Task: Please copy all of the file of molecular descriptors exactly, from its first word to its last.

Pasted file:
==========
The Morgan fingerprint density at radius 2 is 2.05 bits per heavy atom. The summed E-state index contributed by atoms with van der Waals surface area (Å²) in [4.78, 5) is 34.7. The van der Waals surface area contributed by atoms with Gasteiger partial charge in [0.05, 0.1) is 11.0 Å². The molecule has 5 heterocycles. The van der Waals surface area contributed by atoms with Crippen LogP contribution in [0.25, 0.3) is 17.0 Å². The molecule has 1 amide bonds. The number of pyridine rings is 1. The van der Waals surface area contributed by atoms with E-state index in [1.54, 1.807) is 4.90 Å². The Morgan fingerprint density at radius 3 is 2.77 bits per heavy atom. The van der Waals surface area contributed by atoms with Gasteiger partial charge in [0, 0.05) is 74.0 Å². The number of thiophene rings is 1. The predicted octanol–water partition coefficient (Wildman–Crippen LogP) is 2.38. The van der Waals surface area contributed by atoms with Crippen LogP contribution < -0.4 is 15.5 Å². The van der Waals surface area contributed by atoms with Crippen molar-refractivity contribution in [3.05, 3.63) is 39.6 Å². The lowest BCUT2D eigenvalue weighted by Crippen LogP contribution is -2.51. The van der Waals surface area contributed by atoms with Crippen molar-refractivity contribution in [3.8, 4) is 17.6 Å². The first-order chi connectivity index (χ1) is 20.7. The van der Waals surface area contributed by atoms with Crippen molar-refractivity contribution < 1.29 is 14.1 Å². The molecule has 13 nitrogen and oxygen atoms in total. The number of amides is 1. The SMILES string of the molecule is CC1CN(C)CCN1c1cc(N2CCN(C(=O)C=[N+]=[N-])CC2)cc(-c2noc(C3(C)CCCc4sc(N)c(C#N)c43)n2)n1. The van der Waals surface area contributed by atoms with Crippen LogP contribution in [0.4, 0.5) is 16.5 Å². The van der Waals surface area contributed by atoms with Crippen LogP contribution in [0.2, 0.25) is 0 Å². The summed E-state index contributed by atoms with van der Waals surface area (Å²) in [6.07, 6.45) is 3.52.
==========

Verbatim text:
The Morgan fingerprint density at radius 2 is 2.05 bits per heavy atom. The summed E-state index contributed by atoms with van der Waals surface area (Å²) in [4.78, 5) is 34.7. The van der Waals surface area contributed by atoms with Gasteiger partial charge in [0.05, 0.1) is 11.0 Å². The molecule has 5 heterocycles. The van der Waals surface area contributed by atoms with Crippen LogP contribution in [0.25, 0.3) is 17.0 Å². The molecule has 1 amide bonds. The number of pyridine rings is 1. The van der Waals surface area contributed by atoms with E-state index in [1.54, 1.807) is 4.90 Å². The Morgan fingerprint density at radius 3 is 2.77 bits per heavy atom. The van der Waals surface area contributed by atoms with Gasteiger partial charge in [0, 0.05) is 74.0 Å². The number of thiophene rings is 1. The predicted octanol–water partition coefficient (Wildman–Crippen LogP) is 2.38. The van der Waals surface area contributed by atoms with Crippen LogP contribution < -0.4 is 15.5 Å². The van der Waals surface area contributed by atoms with Crippen molar-refractivity contribution in [3.05, 3.63) is 39.6 Å². The lowest BCUT2D eigenvalue weighted by Crippen LogP contribution is -2.51. The van der Waals surface area contributed by atoms with Crippen molar-refractivity contribution in [3.8, 4) is 17.6 Å². The first-order chi connectivity index (χ1) is 20.7. The van der Waals surface area contributed by atoms with Crippen molar-refractivity contribution < 1.29 is 14.1 Å². The molecule has 13 nitrogen and oxygen atoms in total. The number of amides is 1. The SMILES string of the molecule is CC1CN(C)CCN1c1cc(N2CCN(C(=O)C=[N+]=[N-])CC2)cc(-c2noc(C3(C)CCCc4sc(N)c(C#N)c43)n2)n1. The van der Waals surface area contributed by atoms with Crippen LogP contribution in [0.4, 0.5) is 16.5 Å². The van der Waals surface area contributed by atoms with Crippen LogP contribution in [0.2, 0.25) is 0 Å². The summed E-state index contributed by atoms with van der Waals surface area (Å²) in [6.07, 6.45) is 3.52.